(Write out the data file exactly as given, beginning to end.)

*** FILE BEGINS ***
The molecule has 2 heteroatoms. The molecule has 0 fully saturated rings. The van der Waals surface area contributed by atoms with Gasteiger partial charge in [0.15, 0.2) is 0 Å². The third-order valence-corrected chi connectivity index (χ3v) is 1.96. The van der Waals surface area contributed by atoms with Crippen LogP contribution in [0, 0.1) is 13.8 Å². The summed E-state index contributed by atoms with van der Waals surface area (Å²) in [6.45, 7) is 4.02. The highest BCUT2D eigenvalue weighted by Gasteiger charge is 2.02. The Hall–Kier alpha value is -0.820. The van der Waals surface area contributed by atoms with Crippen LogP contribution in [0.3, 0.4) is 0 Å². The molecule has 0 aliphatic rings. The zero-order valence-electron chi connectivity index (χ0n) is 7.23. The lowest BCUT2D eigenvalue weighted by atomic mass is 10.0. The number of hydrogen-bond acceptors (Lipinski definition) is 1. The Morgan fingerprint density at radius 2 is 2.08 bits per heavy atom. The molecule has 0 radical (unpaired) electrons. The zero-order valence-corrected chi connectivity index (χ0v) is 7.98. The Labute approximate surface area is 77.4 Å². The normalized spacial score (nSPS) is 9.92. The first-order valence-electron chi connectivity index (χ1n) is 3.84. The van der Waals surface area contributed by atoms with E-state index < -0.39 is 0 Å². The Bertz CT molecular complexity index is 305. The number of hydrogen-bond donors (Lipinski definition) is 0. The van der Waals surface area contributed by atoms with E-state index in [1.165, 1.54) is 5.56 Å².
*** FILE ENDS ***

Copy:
The molecule has 2 heteroatoms. The molecule has 0 fully saturated rings. The van der Waals surface area contributed by atoms with Gasteiger partial charge in [0.15, 0.2) is 0 Å². The third-order valence-corrected chi connectivity index (χ3v) is 1.96. The van der Waals surface area contributed by atoms with Crippen LogP contribution in [0, 0.1) is 13.8 Å². The summed E-state index contributed by atoms with van der Waals surface area (Å²) in [6.45, 7) is 4.02. The highest BCUT2D eigenvalue weighted by Gasteiger charge is 2.02. The Hall–Kier alpha value is -0.820. The van der Waals surface area contributed by atoms with Crippen LogP contribution in [0.3, 0.4) is 0 Å². The molecule has 0 aliphatic rings. The zero-order valence-electron chi connectivity index (χ0n) is 7.23. The lowest BCUT2D eigenvalue weighted by atomic mass is 10.0. The number of hydrogen-bond acceptors (Lipinski definition) is 1. The Morgan fingerprint density at radius 2 is 2.08 bits per heavy atom. The molecule has 0 radical (unpaired) electrons. The zero-order valence-corrected chi connectivity index (χ0v) is 7.98. The Labute approximate surface area is 77.4 Å². The normalized spacial score (nSPS) is 9.92. The first-order valence-electron chi connectivity index (χ1n) is 3.84. The van der Waals surface area contributed by atoms with E-state index < -0.39 is 0 Å². The Bertz CT molecular complexity index is 305. The number of hydrogen-bond donors (Lipinski definition) is 0. The van der Waals surface area contributed by atoms with E-state index in [1.165, 1.54) is 5.56 Å².